The result is a weird ghostly replica of myself.

The next step was cutting the left and right sections apart along my CF-CB line. Then I relaised that I hadn't marked the inseam when the wrap was still on me. In the end I put it back "on" as well as I could and marked where I thought the inseam should go. The left side looked the sturdiest, so I used it for all my next steps.

The first thing I noticed was that the blocks were not flat - they still retained my gentle curves. How to convert them into a paper-pattern-resembling flatness? My feeling was to find the centre point of the "fullness" (I find that such a weird dressmaking term) and cut right to it from the edge. I started by measuring the width of the waistband all around, and cut that off. Then I used my Jalie yoke pattern on the back, drew around it, and cut that off. This left me with the front and back pieces.

On the back block, I only needed to pinch out a small wedge to get the piece to lie flat. I cut out the wedge, cut it in half, and added half to the top and the other half to the bottom of the CB seam. I am still not entirely sure whether my technique to get the front piece flat was correct. (I may redo it after "reconstructing" the original piece by tracing it onto pattern paper.) I made several cuts to the fullest point, which lies in the tummy area. Then I moved the resulting pieces around till it approximated the Jalie pattern. This added some space, marked in black. I am a little worried about this as some of this extra fabric is under the tummy - exactly where I was getting my creases. I drew in a smooth curve from the waist to the thigh to eliminate the "dent" caused by my saddlebags. This should disguise them somewhat in the final jeans (she hopes ...). Here are my final block pieces. I ended up moving the small wedge from the back inseam to the front inseam, and may do the same with the little half-wedge added to the yoke-back seam.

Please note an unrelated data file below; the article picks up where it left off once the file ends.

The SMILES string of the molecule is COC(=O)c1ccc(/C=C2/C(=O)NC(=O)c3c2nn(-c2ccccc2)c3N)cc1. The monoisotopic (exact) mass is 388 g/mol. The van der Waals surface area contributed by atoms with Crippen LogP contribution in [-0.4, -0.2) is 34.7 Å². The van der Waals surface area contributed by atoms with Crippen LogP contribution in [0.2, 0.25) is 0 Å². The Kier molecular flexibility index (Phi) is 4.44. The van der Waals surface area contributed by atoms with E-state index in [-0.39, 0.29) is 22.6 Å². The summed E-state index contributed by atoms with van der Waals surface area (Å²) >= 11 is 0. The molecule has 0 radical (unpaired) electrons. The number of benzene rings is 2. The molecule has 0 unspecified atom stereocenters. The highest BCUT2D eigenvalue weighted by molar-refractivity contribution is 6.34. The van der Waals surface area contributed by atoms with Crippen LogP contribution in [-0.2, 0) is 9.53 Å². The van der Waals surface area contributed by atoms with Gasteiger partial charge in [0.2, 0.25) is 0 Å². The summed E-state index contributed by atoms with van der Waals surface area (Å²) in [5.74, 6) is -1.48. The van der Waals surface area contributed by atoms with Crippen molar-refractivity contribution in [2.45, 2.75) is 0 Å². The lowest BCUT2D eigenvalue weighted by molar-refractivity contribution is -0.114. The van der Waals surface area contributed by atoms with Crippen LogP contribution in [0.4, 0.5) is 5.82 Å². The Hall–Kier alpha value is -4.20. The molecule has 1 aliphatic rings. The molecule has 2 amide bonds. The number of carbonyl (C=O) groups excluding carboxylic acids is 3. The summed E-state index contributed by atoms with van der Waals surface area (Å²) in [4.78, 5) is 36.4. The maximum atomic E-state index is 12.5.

I found it interesting that the front waistband is almost straight, whereas the back half is curved. There is also "added room" in the booty area, while the side seam on the back section is almost straight. I think in the original Jalie pattern, the butt area is straighter, while the side seam is more curved.